Creep and Shrinkage Behavior of Non-Proprietary UHPC Mix Designs

  • Natassia Brenkus (The Ohio State University)
  • Garrett Tatum (The Ohio State University)
  • Anthony Addai-Boateng (The Ohio State University)


This is an accepted article with a DOI pre-assigned that is not yet published.

Time-dependent dimensional changes in cementitious materials are critical considerations for concrete structures' design, construction, and durability. These effects are magnified in UHPC with its high cementitious material content and low water content. Characterizing the creep and shrinkage behavior of UHPC is critical for large-scale implementation in structural members, especially in prestressed concrete applications. Researchers at The Ohio State University evaluated the creep and shrinkage behavior of non-proprietary UHPC mix designs. Each mix design was intended for large-scale prestressed concrete operations and utilized locally sourced materials. Autogenous shrinkage and drying shrinkage strains were characterized by 3-inch by 3-inch by 11.25-inch concrete prisms. Length change measurements were taken at discrete testing intervals, and additional testing utilizing a novel vibrating-wire strain gauge test setup monitored shrinkage strains continuously. Creep strains were characterized using 3-inch diameter by 6-inch tall cylinders loaded to 10-ksi in compression one week after casting. Measurements were taken for a testing period up to 500-days. Creep and shrinkage strain estimates from the experimental data were utilized to predict prestress losses in a double-tee structural member and compared to existing methodologies for estimating these losses conventional concrete. The study found that typical methods for calculating these losses do not accurately predict the losses expected using UHPC due to its unique material characteristics.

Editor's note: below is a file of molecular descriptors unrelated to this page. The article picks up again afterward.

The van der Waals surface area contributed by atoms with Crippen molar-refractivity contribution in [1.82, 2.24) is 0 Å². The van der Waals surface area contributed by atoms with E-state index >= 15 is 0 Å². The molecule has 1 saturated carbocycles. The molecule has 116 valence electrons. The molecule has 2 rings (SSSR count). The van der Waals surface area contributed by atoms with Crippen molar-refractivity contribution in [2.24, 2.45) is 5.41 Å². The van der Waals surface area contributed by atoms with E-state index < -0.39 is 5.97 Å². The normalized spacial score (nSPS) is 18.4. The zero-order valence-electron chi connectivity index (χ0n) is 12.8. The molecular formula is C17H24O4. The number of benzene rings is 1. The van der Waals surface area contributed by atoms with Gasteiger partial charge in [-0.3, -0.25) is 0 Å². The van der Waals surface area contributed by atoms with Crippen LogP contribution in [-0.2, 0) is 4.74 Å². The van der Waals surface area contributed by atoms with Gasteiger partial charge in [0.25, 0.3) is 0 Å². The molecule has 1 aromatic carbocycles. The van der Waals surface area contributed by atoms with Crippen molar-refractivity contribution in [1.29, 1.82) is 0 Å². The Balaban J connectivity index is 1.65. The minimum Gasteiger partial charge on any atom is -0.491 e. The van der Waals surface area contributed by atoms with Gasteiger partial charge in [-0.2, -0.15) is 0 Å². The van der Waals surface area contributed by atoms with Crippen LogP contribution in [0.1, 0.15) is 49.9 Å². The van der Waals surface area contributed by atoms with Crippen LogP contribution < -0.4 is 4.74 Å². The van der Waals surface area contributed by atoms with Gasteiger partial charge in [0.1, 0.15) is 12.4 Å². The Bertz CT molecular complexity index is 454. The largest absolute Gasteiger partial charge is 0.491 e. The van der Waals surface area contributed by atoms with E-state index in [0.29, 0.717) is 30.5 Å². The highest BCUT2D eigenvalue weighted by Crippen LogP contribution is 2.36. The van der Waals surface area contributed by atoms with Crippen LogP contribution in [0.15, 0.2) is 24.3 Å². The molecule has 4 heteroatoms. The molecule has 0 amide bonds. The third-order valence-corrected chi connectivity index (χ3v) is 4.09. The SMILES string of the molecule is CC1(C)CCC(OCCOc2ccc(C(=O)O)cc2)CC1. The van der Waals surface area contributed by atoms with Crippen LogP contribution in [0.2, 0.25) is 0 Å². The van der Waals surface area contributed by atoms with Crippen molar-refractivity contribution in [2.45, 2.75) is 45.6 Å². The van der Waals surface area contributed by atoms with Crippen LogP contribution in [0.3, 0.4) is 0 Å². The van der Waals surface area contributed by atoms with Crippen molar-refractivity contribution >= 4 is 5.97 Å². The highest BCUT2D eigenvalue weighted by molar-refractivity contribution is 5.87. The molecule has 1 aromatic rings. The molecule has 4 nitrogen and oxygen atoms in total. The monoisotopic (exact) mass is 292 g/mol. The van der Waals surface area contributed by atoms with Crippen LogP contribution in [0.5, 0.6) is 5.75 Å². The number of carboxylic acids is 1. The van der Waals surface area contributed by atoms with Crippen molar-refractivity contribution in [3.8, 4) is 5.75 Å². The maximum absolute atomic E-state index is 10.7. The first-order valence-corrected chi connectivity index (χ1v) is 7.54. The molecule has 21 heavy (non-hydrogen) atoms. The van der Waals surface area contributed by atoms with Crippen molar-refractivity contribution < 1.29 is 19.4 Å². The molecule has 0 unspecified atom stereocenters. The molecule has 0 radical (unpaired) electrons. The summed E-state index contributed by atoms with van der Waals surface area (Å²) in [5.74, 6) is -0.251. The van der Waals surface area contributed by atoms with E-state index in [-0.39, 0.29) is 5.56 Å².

Keywords: creep, shrinkage, UHPC, prestress, prestress losses

Rights: © 2013 The Author(s). All rights reserved.

Peer Reviewed